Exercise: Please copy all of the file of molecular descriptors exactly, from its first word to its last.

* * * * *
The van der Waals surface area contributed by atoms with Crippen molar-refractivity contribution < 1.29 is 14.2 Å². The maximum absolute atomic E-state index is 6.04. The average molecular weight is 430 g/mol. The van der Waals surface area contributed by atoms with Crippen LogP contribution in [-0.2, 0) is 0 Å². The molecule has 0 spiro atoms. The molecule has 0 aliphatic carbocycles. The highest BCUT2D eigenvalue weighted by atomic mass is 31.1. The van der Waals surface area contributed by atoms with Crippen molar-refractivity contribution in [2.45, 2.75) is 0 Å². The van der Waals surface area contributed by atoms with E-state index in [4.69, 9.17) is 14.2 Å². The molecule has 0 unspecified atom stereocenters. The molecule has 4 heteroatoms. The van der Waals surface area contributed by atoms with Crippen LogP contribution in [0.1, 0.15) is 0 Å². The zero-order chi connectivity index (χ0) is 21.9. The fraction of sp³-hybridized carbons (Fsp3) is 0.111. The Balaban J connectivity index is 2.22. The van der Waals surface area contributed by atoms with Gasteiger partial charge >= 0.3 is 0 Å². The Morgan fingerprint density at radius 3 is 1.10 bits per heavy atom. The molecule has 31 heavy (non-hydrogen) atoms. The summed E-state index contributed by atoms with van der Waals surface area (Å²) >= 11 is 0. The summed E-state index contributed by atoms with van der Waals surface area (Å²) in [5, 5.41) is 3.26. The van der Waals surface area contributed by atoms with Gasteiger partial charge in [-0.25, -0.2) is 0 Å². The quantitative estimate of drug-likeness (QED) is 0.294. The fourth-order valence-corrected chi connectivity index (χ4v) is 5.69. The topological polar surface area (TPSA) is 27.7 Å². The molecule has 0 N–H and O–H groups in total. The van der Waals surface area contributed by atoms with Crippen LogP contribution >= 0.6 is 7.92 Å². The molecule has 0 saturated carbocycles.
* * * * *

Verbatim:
The van der Waals surface area contributed by atoms with Crippen molar-refractivity contribution < 1.29 is 14.2 Å². The maximum absolute atomic E-state index is 6.04. The average molecular weight is 430 g/mol. The van der Waals surface area contributed by atoms with Crippen LogP contribution in [-0.2, 0) is 0 Å². The molecule has 0 spiro atoms. The molecule has 0 aliphatic carbocycles. The highest BCUT2D eigenvalue weighted by atomic mass is 31.1. The van der Waals surface area contributed by atoms with Crippen molar-refractivity contribution in [2.45, 2.75) is 0 Å². The van der Waals surface area contributed by atoms with E-state index in [4.69, 9.17) is 14.2 Å². The molecule has 0 unspecified atom stereocenters. The molecule has 4 heteroatoms. The van der Waals surface area contributed by atoms with Crippen LogP contribution in [0.1, 0.15) is 0 Å². The zero-order chi connectivity index (χ0) is 21.9. The fraction of sp³-hybridized carbons (Fsp3) is 0.111. The Balaban J connectivity index is 2.22. The van der Waals surface area contributed by atoms with Gasteiger partial charge >= 0.3 is 0 Å². The Morgan fingerprint density at radius 3 is 1.10 bits per heavy atom. The molecule has 31 heavy (non-hydrogen) atoms. The summed E-state index contributed by atoms with van der Waals surface area (Å²) >= 11 is 0. The summed E-state index contributed by atoms with van der Waals surface area (Å²) in [5, 5.41) is 3.26. The van der Waals surface area contributed by atoms with Gasteiger partial charge in [-0.25, -0.2) is 0 Å². The quantitative estimate of drug-likeness (QED) is 0.294. The fourth-order valence-corrected chi connectivity index (χ4v) is 5.69. The topological polar surface area (TPSA) is 27.7 Å². The molecule has 0 N–H and O–H groups in total. The van der Waals surface area contributed by atoms with Crippen LogP contribution >= 0.6 is 7.92 Å². The molecule has 0 saturated carbocycles.